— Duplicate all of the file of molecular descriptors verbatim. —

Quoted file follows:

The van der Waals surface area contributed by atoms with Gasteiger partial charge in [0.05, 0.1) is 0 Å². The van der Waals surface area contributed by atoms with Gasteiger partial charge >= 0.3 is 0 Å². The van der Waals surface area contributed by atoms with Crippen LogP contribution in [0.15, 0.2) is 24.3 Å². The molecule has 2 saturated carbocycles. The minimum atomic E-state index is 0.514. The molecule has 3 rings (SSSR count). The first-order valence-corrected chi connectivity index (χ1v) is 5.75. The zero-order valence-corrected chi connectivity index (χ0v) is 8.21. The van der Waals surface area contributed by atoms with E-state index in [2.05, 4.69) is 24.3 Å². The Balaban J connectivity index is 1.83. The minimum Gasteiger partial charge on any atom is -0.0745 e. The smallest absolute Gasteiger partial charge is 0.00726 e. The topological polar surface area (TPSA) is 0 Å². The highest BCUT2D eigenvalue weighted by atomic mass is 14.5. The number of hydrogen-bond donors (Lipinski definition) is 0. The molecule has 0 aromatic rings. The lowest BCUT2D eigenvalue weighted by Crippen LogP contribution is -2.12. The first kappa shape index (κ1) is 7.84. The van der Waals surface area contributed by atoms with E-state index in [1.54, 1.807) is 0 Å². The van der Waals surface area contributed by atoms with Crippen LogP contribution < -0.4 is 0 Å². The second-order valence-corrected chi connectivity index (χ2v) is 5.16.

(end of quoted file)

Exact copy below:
The van der Waals surface area contributed by atoms with Gasteiger partial charge in [0.05, 0.1) is 0 Å². The van der Waals surface area contributed by atoms with Gasteiger partial charge >= 0.3 is 0 Å². The van der Waals surface area contributed by atoms with Crippen LogP contribution in [0.15, 0.2) is 24.3 Å². The molecule has 2 saturated carbocycles. The minimum atomic E-state index is 0.514. The molecule has 3 rings (SSSR count). The first-order valence-corrected chi connectivity index (χ1v) is 5.75. The zero-order valence-corrected chi connectivity index (χ0v) is 8.21. The van der Waals surface area contributed by atoms with E-state index in [2.05, 4.69) is 24.3 Å². The Balaban J connectivity index is 1.83. The minimum Gasteiger partial charge on any atom is -0.0745 e. The smallest absolute Gasteiger partial charge is 0.00726 e. The topological polar surface area (TPSA) is 0 Å². The highest BCUT2D eigenvalue weighted by atomic mass is 14.5. The number of hydrogen-bond donors (Lipinski definition) is 0. The molecule has 0 aromatic rings. The lowest BCUT2D eigenvalue weighted by Crippen LogP contribution is -2.12. The first kappa shape index (κ1) is 7.84. The van der Waals surface area contributed by atoms with E-state index in [1.54, 1.807) is 0 Å². The van der Waals surface area contributed by atoms with Crippen LogP contribution < -0.4 is 0 Å². The second-order valence-corrected chi connectivity index (χ2v) is 5.16.